Gun has the Summits on the Air reference G/SP-013

Gun (Chinese)

Gǔn, Count of Chóng was a figure in Chinese mythology, sometimes noted as the father of Yu the Great, the founder of the Xia dynasty. Gun was appointed to the task of controlling the Great Flood by Emperor Yao on the advice of the Four Mountains. Gun used dykes to try to stop the flooding but the dykes collapsed, killing many people.

Gun (video game)

Gun is a Revisionist Western-themed action-adventure video game developed by Neversoft and published by Activision for the PlayStation 2, Xbox, GameCube, Microsoft Windows, and Xbox 360. The game was released in North America on November 17, 2005, and during mid-to-late-November in Europe. Since October 13, 2006, the game has been available to buy on Steam. The PlayStation Portable version, released on October 10, 2006 under the title Gun: Showdown, features new side-missions, a multiplayer mode, and other additions that were not available in the console versions.

During its first month, the game sold 225,000 copies across the four console systems for which it was initially released. The game had sold over 1.4 million units in the United States as of October 2008. It was well received by game critics and won numerous awards, including GameSpy's Xbox 360 Action Game of the Year.

Gun (TV series)

Gun is an American television anthology series which aired on ABC on Saturday night from April 12 to May 31, 1997 at 10:00 p.m Eastern time. The series lasted six episodes, each directed by a well-known director, before being cancelled. Each episode involves a pearl-handled .45 semi-automatic pistol as an important part of the plot. The characters in each episode are completely different and unrelated to those who appear in other episodes. The series was produced by Robert Altman and attracted numerous recognizable stars including Fred Ward, Kathy Baker, Carrie Fisher, Daryl Hannah, Randy Quaid, Martin Sheen and James Gandolfini in his first television role.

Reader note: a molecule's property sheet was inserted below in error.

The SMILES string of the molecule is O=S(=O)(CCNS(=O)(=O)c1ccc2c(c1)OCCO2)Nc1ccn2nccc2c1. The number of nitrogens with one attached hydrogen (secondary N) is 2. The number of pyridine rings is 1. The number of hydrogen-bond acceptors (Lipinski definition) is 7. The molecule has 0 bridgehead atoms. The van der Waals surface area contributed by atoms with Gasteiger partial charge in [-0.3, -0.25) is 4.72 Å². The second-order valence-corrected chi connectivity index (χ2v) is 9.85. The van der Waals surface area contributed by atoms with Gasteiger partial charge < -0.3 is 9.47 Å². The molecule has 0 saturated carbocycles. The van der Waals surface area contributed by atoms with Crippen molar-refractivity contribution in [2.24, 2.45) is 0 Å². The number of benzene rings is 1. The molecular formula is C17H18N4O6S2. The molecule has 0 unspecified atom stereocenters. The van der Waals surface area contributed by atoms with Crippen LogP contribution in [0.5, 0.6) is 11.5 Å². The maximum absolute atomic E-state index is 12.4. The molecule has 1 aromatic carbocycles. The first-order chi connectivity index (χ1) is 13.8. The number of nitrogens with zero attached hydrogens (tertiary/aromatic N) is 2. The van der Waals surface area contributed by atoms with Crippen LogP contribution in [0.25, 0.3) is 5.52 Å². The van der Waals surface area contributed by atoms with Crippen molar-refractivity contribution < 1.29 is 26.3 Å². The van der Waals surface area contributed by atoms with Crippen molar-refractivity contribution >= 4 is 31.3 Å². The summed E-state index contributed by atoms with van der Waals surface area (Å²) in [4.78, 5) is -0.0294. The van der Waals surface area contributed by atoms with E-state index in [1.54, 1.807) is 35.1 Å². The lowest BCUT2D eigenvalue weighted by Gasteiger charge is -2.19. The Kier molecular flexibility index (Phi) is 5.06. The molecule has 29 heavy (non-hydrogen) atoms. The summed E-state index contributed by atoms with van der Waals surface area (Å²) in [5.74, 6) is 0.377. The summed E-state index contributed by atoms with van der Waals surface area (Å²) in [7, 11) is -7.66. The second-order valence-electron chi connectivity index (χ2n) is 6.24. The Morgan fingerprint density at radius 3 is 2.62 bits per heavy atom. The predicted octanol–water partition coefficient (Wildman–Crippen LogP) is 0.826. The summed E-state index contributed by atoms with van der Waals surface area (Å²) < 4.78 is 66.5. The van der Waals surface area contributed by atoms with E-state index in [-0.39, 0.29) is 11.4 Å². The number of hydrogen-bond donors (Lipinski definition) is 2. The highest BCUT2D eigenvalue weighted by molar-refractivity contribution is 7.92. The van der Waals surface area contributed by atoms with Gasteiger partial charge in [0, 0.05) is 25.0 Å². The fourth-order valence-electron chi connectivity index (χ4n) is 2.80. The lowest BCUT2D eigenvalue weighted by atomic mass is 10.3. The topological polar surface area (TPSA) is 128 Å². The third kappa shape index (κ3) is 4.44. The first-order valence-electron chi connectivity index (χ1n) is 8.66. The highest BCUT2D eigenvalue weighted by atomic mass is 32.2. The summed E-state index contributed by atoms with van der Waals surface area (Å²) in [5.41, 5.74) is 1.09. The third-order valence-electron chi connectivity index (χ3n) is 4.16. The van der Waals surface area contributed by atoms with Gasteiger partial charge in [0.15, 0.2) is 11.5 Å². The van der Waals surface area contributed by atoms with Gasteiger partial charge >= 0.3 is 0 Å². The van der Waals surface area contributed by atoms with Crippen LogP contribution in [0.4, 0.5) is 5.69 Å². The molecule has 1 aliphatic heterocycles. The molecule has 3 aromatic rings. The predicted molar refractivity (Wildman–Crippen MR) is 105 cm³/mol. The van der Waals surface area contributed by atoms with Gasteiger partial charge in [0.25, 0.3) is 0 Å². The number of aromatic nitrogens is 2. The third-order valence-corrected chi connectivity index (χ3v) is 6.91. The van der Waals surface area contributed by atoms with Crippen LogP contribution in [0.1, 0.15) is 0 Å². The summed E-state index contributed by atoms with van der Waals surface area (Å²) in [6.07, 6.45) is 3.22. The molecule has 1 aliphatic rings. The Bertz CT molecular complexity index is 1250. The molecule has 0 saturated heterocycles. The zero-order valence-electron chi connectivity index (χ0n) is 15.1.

Gün is a Turkish name and may refer to:

  • bediha Gün (born 1994), Turkish female sport wrestler
  • Güneli Gün, Turkish translator
  • Gün Temür Khan (1384–1402), Mongol Khagan of the Northern Yuan Dynasty

Category:Given names

Gun (Gigolo Aunts song)

"Gun" is a song written and performed by Gigolo Aunts. It was released as a single in March 1993 on Fire Records and appears on the Gigolo Aunts' album, Flippin' Out. The white label promo single has a different track listing than that released for commercial consumption, replacing the "Take Me On" B-side with "Sled". Both of those songs appear on the CD single version.

Gun (2010 film)

Gun is a 2010 direct-to-video action film directed by Jessy Terrero, written by Curtis Jackson starring himself, Val Kilmer and James Remar. Filming took place in Detroit and Grand Rapids, Michigan.

Gun (staff)

The Chinese word gun (, literally, "rod", "stick") refers to a long Chinese staff weapon used in Chinese martial arts. It is known as one of the four major weapons, along with the qiang (spear), dao (sabre), and the jian (sword), called in this group "The Grandfather of all Weapons".

Gun (2011 film)

Gun is a 2011 Kannada film in the action genre starring Harish Raj and Mallika Kapoor in the lead roles. Nikitha also plays an important role. The film has been directed and written by Harish Raj and is jointly produced by K. Murali under Nishanth Constructions. Ronnie Raphel has composed the music. Kalyan and Kaviraj have written the lyrics for the songs. The film was released on 25 Februaruy 2011.

Gun (Chvrches song)

"Gun" is a song by Scottish synthpop band Chvrches from their 2013 debut album The Bones of What You Believe. It was released as the band's third official single on 15 June 2013 via Virgin and Goodbye Records.